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A firefighting commander from Nagoya is in Madagascar to organize volunteer fire brigades, which are in short supply, and is using the Japanese system and language to get his message across.

Hisao Midorikawa, 54, was sent to Madagascar in September 2000 by the Japan International Cooperation Agency to work for the country’s Internal Administration Reform Ministry as a firefighting expert.

The island capital has a population of around 1.2 million and just one fire station, manned by 61 firefighters.

Midorikawa, who always wears the orange coveralls he wore when he commanded a rescue squad in Nagoya, provided a training session in late May in downtown Antananarivo.

“Any difficulty can be overcome if you are determined to protect the lives of your squad members,” he told the 14 people who took part in the session.

Because there is no budget to expand the number of professional firefighters, Midorikawa has established 43 fire brigades involving 2,000 volunteers.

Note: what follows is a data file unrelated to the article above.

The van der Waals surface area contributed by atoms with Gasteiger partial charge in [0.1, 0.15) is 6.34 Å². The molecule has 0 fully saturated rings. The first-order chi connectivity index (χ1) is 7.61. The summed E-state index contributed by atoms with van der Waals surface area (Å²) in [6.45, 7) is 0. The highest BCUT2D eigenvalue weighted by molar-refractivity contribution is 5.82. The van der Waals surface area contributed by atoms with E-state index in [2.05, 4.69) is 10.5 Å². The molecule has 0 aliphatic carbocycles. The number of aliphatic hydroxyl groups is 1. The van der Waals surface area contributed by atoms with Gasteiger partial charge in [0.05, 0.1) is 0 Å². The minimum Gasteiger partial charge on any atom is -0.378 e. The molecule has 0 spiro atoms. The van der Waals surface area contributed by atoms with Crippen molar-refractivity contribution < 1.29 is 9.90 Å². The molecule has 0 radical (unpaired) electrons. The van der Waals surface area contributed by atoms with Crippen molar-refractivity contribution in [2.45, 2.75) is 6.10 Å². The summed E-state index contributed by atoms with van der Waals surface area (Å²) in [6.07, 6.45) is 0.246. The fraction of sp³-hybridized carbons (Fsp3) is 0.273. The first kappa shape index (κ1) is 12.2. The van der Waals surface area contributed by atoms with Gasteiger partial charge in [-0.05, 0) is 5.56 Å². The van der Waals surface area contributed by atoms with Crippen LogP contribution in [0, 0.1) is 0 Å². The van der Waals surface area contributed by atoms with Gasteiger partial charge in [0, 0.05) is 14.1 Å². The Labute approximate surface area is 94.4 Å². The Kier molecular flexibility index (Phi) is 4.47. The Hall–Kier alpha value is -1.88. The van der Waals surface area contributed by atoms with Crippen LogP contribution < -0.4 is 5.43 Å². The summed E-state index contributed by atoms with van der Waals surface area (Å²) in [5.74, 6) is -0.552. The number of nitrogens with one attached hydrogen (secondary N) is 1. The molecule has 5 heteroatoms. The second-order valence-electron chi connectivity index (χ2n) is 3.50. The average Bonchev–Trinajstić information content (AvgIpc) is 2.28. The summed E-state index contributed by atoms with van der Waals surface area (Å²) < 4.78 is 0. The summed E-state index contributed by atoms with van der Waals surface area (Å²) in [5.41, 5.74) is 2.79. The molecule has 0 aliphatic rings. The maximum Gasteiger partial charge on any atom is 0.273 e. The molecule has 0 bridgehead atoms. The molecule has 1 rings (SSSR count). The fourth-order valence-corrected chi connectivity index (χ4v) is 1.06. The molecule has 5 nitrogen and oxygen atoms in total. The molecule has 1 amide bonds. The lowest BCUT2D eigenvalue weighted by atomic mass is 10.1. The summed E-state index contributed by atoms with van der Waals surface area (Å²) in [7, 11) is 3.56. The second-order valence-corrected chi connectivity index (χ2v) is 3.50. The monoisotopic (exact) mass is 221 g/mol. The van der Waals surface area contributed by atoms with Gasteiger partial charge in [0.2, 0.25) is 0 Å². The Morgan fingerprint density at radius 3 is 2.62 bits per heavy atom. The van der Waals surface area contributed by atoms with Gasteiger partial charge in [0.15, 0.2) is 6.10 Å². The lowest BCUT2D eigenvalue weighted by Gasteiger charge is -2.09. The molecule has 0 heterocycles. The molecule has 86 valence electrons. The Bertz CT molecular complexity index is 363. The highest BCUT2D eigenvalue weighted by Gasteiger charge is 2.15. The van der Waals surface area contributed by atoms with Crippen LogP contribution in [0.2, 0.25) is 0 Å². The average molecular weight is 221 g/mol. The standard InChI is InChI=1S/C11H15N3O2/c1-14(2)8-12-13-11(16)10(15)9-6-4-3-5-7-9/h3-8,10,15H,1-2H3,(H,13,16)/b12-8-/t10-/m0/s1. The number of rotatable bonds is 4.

Midorikawa uses Japanese words to communicate with the squad members, including “atsumare” (get together) and “yoshi” (ready).

The volunteers, who have no uniforms, wore sandals and short pants.

A 25-year-old taxi driver in one squad said, “I want to protect my city and the people around me.”

Midorikawa is also targeting forest fires, which destroy 2 percent of the island’s forests annually and damage crops and the environment.

Although the government has prohibited the burning of dead grass off fields, the practice continues.

Midorikawa has asked the government to designate areas for controlled burns and has been instructing citizens on how to prevent them from spreading.

According to official figures, forest and brush fires were down by half in 2001 from the previous year.

Midorikawa, whose wife and daughter stayed in Japan, will remain in Madagascar until October.

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